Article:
Health care savvy Americans, confident in their cholesterol knowledge, may be in for a surprise. Knowing their cholesterol numbers, and where they should be, is not enough. To protect your heath, you need to recognize key myths surrounding cholesterol.

The top five cholesterol myths include:

Myth No. 1:

If my total cholesterol and LDL cholesterol are “normal,” I don’t need to worry about heart disease.

Wrong. Patients who get their total and low-density lipoprotein (LDL or “bad”) cholesterol results back as “normal” may actually be at risk because standard cholesterol tests fail to measure the many cholesterol abnormalities that can lead to heart disease. In fact, almost half of all patients who have heart attacks have “normal” cholesterol, as measured by the standard cholesterol test. Your body is WAY more complex than this simple test reveals.

Myth No. 2:

If I exercise and eat healthy, I don’t need to worry about heart disease.

That’s another fallacy. Many people who are at risk or already suffer from heart disease exercise and eat right. That’s because genetics play a significant role in heart disease. In fact, a recent study of male twins, one lean and athletic and the other heavier and more sedentary, found that the brothers tended to show the same cholesterol response to high-fat and low-fat diets. So, exercise is critical but unfortunately your genetics and metabolic body type play a role.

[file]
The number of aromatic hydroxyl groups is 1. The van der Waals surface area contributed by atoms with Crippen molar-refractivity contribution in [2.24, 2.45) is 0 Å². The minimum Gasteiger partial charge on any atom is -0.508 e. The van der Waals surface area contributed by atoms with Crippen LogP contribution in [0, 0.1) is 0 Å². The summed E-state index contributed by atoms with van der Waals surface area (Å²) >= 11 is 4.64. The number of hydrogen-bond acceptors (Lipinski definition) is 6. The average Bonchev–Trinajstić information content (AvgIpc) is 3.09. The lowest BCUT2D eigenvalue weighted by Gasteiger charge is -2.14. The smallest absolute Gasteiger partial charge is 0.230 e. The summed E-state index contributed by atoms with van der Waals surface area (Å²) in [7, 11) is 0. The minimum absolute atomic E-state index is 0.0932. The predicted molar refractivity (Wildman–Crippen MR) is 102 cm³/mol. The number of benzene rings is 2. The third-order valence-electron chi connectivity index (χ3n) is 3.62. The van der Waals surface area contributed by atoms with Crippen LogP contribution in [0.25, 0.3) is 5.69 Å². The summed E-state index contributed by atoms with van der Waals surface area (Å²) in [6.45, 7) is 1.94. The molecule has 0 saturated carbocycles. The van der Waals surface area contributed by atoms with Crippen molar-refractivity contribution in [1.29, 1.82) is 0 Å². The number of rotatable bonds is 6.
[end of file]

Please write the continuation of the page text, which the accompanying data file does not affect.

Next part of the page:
Myth No. 3:

Women aren’t as susceptible to heart disease as men.

This myth couldn’t be further from the truth. Cardiovascular disease is the No. 1 cause of death in women. In fact, nearly twice as many American women die of heart disease and stroke as from all forms of cancer combined, including breast cancer. High cholesterol is a major risk factor for heart disease and stroke, and women tend to have higher cholesterol than men starting in their 40s. This trend accelerates after menopause.

Myth No. 4:

The routine cholesterol test gives an accurate measure of my LDL cholesterol.

Wrong again. A little-known fact about the routine cholesterol test is that it estimates LDL cholesterol, rather than directly measuring it. This process can result in a significant underestimation of a patient’s LDL level, and may results in underestimating heart disease risk.

Myth No. 5:

If my good cholesterol (HDL) is high, I am protected against heart disease.

This may appear true, but there’s a catch: High-density lipoprotein (HDL) consists of subclasses (HDL2 and HDL3). While people with higher HDL2 are more protected against heart disease, those with more HDL3 may actually be at increased risk-even if they have normal total HDL.

So, testing can help along with routine physical evaluation by your doc. But get to know your body, look into your genetic history, and take a good look at your diet and lifestyle. It can save your life.

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